Bells Return for the 2021-2022 School Year


Eduardo Fernandes Kingston

Students leave a math class on Oct. 29. The new bell sounds have been received overall positively by the school community, reminding students when to enter and leave class.

Eduardo Fernandes Kingston, Staff Writer

After a one-year absence, students heard school bells chime once again in between classes, starting in October. The bells serve to signal when class starts and ends, reminding students not to be late.

“The students asked for the bells back,” said Assistant Principal Donna Lee. “The bells were not ringing last year because dismissals or transitions to classes were staggered by area, so if we rang bells it would confuse people.”

Many students enjoy the fact that now they can be alerted when class has started and ended, but at the same time, complaints arise that the new sounds are unpleasant. Initially, the bell sounds consisted of a train whistle and a doorbell chime.

The initial bells consisted of a train whistle and doorbell chime sounding from classroom phones. Following feedback, the train whistle did not last long, leaving the repertoire after a week. (Eduardo Fernandes Kingston)

“I think it was a really good idea to bring the bells back because that way students can keep track of time, and during lunch everyone is back to their classes early again,” said sophomore Lorenzo Jaime. “But I don’t like the sound they chose for the bells because it makes the Prep sound like a train station.”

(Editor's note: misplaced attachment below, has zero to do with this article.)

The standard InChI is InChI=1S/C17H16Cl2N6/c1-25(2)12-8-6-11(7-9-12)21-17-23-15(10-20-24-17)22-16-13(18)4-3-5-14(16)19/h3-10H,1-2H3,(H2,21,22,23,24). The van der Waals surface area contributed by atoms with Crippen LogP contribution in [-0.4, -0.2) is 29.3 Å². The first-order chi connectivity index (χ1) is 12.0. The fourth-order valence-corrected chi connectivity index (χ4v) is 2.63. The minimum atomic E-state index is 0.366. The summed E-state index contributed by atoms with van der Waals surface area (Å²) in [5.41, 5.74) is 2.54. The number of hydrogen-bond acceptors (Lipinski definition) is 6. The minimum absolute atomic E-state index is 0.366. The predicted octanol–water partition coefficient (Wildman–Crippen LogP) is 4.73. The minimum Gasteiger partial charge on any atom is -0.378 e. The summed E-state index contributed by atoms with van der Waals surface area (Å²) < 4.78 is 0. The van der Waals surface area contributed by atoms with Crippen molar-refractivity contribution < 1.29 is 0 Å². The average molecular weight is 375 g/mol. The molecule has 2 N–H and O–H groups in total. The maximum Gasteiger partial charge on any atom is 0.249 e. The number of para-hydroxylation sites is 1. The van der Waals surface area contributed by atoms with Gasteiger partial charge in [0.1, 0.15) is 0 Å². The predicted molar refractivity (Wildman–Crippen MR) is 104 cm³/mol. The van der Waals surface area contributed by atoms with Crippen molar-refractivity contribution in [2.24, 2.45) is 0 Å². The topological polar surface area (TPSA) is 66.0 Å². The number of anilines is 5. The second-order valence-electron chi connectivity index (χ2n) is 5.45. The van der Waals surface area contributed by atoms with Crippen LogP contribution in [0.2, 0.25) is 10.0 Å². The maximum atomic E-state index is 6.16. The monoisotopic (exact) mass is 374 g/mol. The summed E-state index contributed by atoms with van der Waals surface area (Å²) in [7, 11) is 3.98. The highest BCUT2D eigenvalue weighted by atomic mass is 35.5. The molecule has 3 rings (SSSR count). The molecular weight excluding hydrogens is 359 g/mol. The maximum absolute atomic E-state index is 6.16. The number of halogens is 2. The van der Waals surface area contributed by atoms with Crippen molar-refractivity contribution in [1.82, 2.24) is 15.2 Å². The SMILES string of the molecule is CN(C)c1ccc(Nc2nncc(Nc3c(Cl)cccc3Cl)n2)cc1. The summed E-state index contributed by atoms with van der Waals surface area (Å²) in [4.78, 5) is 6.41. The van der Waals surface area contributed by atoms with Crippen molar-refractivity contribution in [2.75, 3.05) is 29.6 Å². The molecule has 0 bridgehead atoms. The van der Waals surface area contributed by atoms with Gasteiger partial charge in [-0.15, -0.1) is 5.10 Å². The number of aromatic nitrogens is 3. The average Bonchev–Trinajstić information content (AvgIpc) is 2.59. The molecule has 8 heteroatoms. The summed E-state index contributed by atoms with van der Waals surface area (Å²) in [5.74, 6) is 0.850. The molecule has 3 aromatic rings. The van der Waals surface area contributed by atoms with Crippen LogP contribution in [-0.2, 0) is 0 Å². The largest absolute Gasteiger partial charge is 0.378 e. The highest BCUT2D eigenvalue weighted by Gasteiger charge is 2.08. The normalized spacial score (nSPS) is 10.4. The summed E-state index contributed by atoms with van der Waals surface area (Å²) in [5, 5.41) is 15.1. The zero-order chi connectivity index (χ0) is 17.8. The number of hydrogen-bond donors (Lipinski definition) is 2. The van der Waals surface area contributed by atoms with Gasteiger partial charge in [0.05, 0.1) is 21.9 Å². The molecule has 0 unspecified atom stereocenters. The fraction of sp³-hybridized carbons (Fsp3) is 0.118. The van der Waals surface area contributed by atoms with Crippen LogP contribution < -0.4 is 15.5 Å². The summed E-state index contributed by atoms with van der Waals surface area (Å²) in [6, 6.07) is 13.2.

Another important service of the bells is to ensure that late students will not interrupt class time, now knowing when to enter and leave classrooms.

“Students are getting to class on time more frequently, especially in Directed Studies where students are no longer interrupting their classmates’ learning environments when they are late,” computer science and directed studies teacher Dean Morrell said.

The bells additionally make teachers certain of dismissal times, causing them to not hold students back when class is over.

“I like the bells because now the teachers can dismiss us after the time that we are supposed to be dismissed,” said sophomore Giulia Francez. “Before the addition of the bells, the teachers usually held us behind until they said it’s time to go, but now with the bells, they don’t typically do that and just let us go when the sound plays.”

Following student feedback, the train whistle was removed from the bell signals after one week.